The European prospects of any of the post-Soviet European republics depend on the degree of democratic changes in them, their economic stability, and their GDP. Their economic stability is ensured by a steady flow of energy resources from Russia, Azerbaijan, and Central Asia on favorable terms, which cannot coexist with public criticism of the ruling regimes in these countries. It is even less advisable to support the opposition movements there since not all of them are very popular with the people. At the same time, in some of the countries both the ruling regime and the opposition are demonstrating their loyalty to the U.S. and NATO (Azerbaijan is one example), which considerably extends the means and methods of American influence there.

In an effort to resolve the contradiction between its declared foreign policy aims and its economic interests, Kiev has to seek new ways to combine its new political self-identity (based on European values) and the need to preserve a mutually advantageous level of cooperation with Russia and other CIS members. The post-Soviet states’ different political systems make such cooperation much more difficult: Ukrainian support of the opposition movements in the post-Soviet expanse will endanger its active economic cooperation with Turkmenistan and Belarus. It is even more dangerous to promote a Color Revolution in Russia.

There are two possible alternatives for relations with the CIS countries.

It seems that the current considerable political differences between the CIS republics will survive given the increase in the number of states subjected to political transformations and the growing threat of radical Islam in Central Asia. It is less probable that most of the CIS countries will form a “democratic community.” To realize the second alternative the system of power in Russia should be changed, while the country should undergo political modernization. According to Russian experts, the present “plebiscitary” manageable democracy is unlikely to be replaced with the rule of pro-Western monetarist liberals. They predict the rule of a national-populist regime, which the West might find much less palatable (as far as structural relations are concerned) than the predictable and stable bureaucratic regime of Vladimir Putin.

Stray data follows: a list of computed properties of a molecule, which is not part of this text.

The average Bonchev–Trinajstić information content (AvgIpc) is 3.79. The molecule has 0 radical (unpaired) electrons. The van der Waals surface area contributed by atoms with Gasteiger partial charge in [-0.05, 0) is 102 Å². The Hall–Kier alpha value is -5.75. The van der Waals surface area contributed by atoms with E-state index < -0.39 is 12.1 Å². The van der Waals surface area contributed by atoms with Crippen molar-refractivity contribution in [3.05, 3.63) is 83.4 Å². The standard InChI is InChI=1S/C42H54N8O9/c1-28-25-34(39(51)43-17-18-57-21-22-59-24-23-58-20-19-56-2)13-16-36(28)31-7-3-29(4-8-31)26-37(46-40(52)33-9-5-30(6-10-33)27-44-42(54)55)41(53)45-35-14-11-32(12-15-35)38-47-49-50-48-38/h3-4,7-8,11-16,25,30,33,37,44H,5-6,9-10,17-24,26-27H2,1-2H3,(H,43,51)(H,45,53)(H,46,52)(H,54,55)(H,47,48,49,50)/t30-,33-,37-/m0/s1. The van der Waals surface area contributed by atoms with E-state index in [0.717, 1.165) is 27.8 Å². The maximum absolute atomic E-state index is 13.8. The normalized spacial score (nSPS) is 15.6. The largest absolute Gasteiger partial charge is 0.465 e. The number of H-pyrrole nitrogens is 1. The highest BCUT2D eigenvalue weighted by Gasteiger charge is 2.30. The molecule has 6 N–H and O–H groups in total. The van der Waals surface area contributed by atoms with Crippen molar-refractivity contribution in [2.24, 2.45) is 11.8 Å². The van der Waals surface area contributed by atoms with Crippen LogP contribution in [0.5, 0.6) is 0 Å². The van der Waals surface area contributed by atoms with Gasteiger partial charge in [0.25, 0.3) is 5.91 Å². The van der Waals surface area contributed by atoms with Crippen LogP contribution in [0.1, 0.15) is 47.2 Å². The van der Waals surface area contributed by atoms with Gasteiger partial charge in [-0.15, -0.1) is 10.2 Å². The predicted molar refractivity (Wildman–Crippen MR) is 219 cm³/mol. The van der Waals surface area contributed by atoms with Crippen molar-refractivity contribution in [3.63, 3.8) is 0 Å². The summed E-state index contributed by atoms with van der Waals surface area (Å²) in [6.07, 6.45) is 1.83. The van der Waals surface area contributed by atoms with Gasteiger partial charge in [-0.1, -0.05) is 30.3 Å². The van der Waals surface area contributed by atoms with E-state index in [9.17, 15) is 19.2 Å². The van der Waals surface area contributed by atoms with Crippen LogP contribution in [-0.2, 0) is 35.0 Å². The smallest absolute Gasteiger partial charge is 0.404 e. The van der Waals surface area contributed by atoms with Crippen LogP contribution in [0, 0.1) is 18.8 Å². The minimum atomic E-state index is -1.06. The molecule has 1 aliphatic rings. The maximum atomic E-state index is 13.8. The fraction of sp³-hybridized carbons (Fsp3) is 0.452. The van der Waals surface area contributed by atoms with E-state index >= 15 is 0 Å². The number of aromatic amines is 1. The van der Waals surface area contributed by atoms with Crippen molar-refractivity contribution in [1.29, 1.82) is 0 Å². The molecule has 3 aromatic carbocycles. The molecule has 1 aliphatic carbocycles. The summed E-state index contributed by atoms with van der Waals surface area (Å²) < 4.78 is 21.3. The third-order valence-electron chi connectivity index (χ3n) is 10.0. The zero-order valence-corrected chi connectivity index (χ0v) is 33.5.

The White House is resolved to limit Russia’s military-political role within the CIS; in the wake of the Bratislava summit between the two presidents on 24 February, 2005, America stepped up its cooperation with Latvia, Lithuania, Estonia, Georgia, and Moldova. Washington is exerting much stronger influence on the processes taking place on the post-Soviet territory and is directly coordinating some of the countries in their contacts with the Russian Federation. This predicts further fragmentation of the structures of multilateral cooperation within the CIS in the form of latent Russian-American rivalry.

The defrosted local conflicts in the Caucasus are potentially dangerous: they will cause destabilization and bloodshed. Our recent experience, however, has taught us that not all defrosting schemes end in civil wars. The option the EU offered to Cyprus in 2003 presupposes purely political forms of conflict settlement, yet this approach will probably fail in the case of Abkhazia, South Ossetia, and Nagorny Karabakh. Moreover, the leaders of the breakaway Georgian provinces enjoy the firm support of the Kremlin and the State Duma of Russia.